How to slow down a pinhold camera
I made a couple of pinhole cameras, either from scratch or by modifying an old not too functional camera.
The distance from the pinhole to the film is in the range of 10mm to about 60 mm and I am using Kodak 100 Tmax film and the pinholes are as calculated using the pinhole calculator (Mrpinhole.com) .
I've seen pinhole pictures where the motion was blended due to long exposures. For example flowing water or oceanside scenes where the motion of the waves results in a soft milky texture and the non moving objects are clear and distinct.
I suspect these were made using paper negatives and their longer exposure time associated with them.
Any suggestions as to how to lengthen my exposure times. Depending on the camera they are in the order of one second and the moving water doesn't blend nicely. I prefer simple solutions, if possible.
Any way to mount a neutral density filter? That might be a relatively easy answer.
I'm actually a little surprised your exposures are that short. But I know on my first foray into pinhole shooting, I had obtained some 400 film and discovered that wanted to be down in the sub-2 second range which was too difficult to time with a manual flap, so I bought some 100 film. (I don't suppose there's any ISO 25 stuff left.)
Two of the last 3 Worldwide Pinhole Photography Days were cloudy, even rainy for me, so that helped draw out my exposures. With films having high reciprocity failure, things get longer fast too. I used Ilford Delta 100 last year, and in a wooded setting, some exposures ran out into the 40 to 60 second range. I admit a wild reciprocity curve does add complexity -- or at least reduces the intuitive determination of exposure.
I should add, my efforts were with a 4x5 using about 160 mm or so pinhole to film and a Bronica body cap adapter at about 90 mm -- maybe that shrinks the optimum pinhole size -- I was up around f250 or so.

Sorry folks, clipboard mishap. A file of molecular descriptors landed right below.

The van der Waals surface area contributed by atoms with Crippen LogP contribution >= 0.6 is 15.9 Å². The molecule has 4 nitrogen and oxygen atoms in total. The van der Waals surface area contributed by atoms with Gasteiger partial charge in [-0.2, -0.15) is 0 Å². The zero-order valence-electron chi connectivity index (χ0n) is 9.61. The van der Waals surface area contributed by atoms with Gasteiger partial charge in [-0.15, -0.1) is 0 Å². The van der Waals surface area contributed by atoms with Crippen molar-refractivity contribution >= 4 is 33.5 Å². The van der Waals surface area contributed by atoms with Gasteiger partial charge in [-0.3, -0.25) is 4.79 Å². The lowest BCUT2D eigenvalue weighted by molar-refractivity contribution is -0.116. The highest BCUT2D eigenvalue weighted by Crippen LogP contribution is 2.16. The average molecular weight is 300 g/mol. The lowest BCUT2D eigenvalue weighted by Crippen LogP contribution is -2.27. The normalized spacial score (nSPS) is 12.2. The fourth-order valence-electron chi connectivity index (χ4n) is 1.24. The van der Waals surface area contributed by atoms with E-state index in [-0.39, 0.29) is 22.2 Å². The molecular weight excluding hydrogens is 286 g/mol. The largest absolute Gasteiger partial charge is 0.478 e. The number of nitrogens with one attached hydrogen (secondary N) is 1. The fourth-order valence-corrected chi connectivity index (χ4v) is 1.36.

My 2 cents,
Shoot ortho film. If you really want to slow things down then pop on a blue filter. Yes, you can shoot to paper as well, then you're looking at ISO 3 or so (depends on whether you preflash it, I always do and it helps).
Another thing you could do is do chopped exposures, i.e., open a press shutter or withdraw your hand or hat when you have the particular motion that you want, but close it when the scene is static. So you multi-expose. That kind of strategy is good for when you're trying to get particular effects in your frame. I have an example here:
Though in this case I think I just hand shuttered it a few times. And that was with a pretty fast film, actually.
ND filters or perhaps a nice #25 Red.
You can make the pinhole smaller than what the calculator says too.
TMAX100 will tolerate some overexposure so you could pretend it was ISO50 for the purpose of computing exposure times.
Get slower film, there are ISO50 and ISO25 films (Efke for one) out there. Or ortho film.
Switch to a larger focal length (smaller effective f-stop).
Switch to photo paper, ISO3 to ISO10 depending on the paper and light conditions.
Switch to a wet-collodion process.
Lots of ways to get longer exposures but probably the easiest would be a #25 Red or some ND filters and rating your Tmax100 at 50.
Last edited by rwyoung; 02-05-2008 at 09:35 AM. Click to view previous post history.
Reason: Keith beat me!
The ND filter or a slower film would be by far the easiest.
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Slower film, smaller pinhole, ND filter. If there is room, put the filter inside the camera on the back of the pinhole. This will help maintain good contrast, as only the light from the pinhole will strike the filter.
Efke 25, rated at 12 is getting pretty slow as far as conventional films go.
Smaller pinhole with an FL of 10mm is going to be difficult, you're already under .2mm at that distance. For the 60mm not to hard, but there may be issues with changing the pinhole size. Though last time I looked at the calc at Mr. Pinhole I think it uses the 1.9 constant, and many people recommend using a 1.5 constant which will yield a smaller pinhole, so there may indeed be room to play.